I'm sorry, I don't entirely agree with that.

Part of good socialization is putting aside enough of what you think might be you and fitting in to a certain extent, being the leader and setting the standards everyone else follows or a bit of both.

People who won't try to fit in at all go too far IMO. You can get lost in your own skewed ideas of what you are and what is right and wrong are if you don't fit in enough to listen and understand others POV.

Also, it's good and healthy to try out different roles, aspects of yourself and other ideas.

You can do all that without compromising what you think is right.

Sticking out like a sore thumb hurts, so I care do about that. I've learned much more by changing enough to fit in, lead at times, to listen to others, look at different views and learn. I'm much happier this way than I was before.

*joins in group hug*

I love hugs!

Thanks Theodore!
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seekingmyLord
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PostPosted: Wed Jul 18, 2007 6:08 am    Post subject: Reply with quote

StellarStory, after reading all the things you have shared, I do understand the importance you place on feeling accepted by others and giving that gift to your children.

At some point, while I was still a teenager, I realized that most people had been friends with me, because it benefited them. I don't mean to say that I think I am anything special, but that is why all people are friends with other people. Something about the friendship fulfills some need or desire they have. Something like what you described with the public school your children were in. You became valuable to the school.

I believe I am valuable to others with what comes naturally for me (and when I feel led by my Lord, even when it does not come so naturally), but I don't feel the need to "fit in" or compromise myself to be of value to others and I certainly would never expect anyone else to compromise to be a friend to me. Does that make any sense?

As I see it, the things people value most about another person are the things that "stick out like a sore thumb" or shine out--whichever works for you.
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StellarStory
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PostPosted: Wed Jul 18, 2007 9:48 am    Post subject: Reply with quote

I understand what you are saying. I just disagree that what people value about a person is what makes them stick out like a sore thumb. That is actually how people discount you and/or degrade you if the first thing they know about you is that you are weird.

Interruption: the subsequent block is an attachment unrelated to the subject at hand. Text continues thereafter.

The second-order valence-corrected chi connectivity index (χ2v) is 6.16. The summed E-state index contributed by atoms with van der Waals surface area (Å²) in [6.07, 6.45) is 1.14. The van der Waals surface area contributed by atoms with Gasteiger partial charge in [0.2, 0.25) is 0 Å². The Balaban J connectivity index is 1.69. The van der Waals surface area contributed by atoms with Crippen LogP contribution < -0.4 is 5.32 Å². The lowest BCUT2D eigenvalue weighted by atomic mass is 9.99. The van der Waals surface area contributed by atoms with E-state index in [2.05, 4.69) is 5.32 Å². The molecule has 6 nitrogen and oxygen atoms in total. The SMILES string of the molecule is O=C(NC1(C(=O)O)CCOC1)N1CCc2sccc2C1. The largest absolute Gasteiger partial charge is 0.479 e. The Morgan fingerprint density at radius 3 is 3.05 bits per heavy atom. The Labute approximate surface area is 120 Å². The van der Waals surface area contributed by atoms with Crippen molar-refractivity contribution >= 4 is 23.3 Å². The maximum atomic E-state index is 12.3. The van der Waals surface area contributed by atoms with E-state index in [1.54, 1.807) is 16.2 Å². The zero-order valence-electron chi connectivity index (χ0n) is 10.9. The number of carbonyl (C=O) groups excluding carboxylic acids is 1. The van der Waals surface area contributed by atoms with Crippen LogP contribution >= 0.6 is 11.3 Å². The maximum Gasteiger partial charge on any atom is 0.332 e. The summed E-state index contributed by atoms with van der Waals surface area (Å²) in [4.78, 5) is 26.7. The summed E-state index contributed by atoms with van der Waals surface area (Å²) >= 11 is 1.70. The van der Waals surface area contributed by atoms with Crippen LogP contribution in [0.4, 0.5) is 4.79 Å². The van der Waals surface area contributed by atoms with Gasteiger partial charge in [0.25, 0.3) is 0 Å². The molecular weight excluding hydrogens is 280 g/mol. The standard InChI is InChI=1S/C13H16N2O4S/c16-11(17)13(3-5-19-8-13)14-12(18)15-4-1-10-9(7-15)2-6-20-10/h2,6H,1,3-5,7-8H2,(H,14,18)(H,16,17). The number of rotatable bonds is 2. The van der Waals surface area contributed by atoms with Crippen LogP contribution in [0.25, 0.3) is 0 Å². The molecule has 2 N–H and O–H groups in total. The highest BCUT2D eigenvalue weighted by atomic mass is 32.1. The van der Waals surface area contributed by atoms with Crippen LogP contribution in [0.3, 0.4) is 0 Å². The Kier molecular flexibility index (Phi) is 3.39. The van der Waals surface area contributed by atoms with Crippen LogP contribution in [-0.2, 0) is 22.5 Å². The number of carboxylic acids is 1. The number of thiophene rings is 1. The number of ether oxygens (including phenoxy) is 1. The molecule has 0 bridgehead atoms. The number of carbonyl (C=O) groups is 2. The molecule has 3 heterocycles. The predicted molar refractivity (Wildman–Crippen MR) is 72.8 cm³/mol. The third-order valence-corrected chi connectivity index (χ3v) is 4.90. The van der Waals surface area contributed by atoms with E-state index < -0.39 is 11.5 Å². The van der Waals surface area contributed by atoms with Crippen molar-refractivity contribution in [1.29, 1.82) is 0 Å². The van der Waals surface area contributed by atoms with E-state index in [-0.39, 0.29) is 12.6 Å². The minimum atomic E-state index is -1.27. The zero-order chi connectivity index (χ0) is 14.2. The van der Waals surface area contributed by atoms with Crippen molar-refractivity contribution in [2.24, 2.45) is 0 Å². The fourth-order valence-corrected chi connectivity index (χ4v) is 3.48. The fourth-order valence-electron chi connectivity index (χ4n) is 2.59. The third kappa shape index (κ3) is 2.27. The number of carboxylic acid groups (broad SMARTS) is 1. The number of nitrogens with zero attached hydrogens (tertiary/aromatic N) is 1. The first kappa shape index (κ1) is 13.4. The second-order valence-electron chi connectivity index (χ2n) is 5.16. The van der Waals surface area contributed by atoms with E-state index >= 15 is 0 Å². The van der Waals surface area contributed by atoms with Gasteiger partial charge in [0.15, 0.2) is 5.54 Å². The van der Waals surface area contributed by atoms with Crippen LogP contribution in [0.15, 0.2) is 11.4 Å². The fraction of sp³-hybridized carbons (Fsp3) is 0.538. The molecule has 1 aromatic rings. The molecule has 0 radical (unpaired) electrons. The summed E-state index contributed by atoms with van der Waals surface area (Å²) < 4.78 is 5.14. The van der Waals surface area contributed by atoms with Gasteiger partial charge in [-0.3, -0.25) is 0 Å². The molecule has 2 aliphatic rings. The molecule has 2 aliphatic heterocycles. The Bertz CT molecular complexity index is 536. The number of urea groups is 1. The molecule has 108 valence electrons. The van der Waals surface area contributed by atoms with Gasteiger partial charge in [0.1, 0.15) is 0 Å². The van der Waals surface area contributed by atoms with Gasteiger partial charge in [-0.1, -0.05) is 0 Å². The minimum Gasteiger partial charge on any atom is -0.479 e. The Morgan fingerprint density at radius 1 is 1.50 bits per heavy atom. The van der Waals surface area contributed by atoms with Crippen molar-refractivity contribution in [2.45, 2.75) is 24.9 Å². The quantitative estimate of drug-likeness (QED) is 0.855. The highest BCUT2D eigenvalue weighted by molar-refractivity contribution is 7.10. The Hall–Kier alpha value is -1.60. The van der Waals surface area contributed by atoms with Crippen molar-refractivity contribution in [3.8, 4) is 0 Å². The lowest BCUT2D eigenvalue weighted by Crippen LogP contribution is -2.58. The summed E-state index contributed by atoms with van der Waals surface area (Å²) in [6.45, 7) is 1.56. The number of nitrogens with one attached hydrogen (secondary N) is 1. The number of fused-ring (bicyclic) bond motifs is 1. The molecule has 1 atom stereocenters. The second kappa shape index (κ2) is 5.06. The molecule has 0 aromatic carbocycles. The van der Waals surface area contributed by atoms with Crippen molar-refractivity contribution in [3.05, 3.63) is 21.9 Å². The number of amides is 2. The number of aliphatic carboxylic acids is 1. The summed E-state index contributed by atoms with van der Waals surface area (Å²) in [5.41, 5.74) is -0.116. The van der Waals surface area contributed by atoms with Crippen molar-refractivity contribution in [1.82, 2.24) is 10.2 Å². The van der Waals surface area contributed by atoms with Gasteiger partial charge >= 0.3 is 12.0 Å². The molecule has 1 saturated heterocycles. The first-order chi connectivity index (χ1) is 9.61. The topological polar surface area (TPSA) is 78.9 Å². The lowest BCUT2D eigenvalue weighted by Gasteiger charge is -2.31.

I disagree that fitting in must also compromise ones values. That is simply not true for me though it maybe for some. Being inflexible is not a positive trait for anyone I know.

I do agree that everyone gets involved with someone because it benefits them in some way. The more negative view would be, "I'm being used. They want something from me." I prefer to see it as we all enhance or detract from each other in life. That's why we have relationships. I choose the ones that life me up. I like doing that for others.
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lisalinnay
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PostPosted: Wed Jul 18, 2007 9:53 am    Post subject: Reply with quote

seekingmyLord wrote:
StellarStory, after reading all the things you have shared, I do understand the importance you place on feeling accepted by others and giving that gift to your children.

At some point, while I was still a teenager, I realized that most people had been friends with me, because it benefited them. I don't mean to say that I think I am anything special, but that is why all people are friends with other people. Something about the friendship fulfills some need or desire they have. Something like what you described with the public school your children were in. You became valuable to the school.

I believe I am valuable to others with what comes naturally for me (and when I feel led by my Lord, even when it does not come so naturally), but I don't feel the need to "fit in" or compromise myself to be of value to others and I certainly would never expect anyone else to compromise to be a friend to me. Does that make any sense?

As I see it, the things people value most about another person are the things that "stick out like a sore thumb" or shine out--whichever works for you.


Well said. Very Happy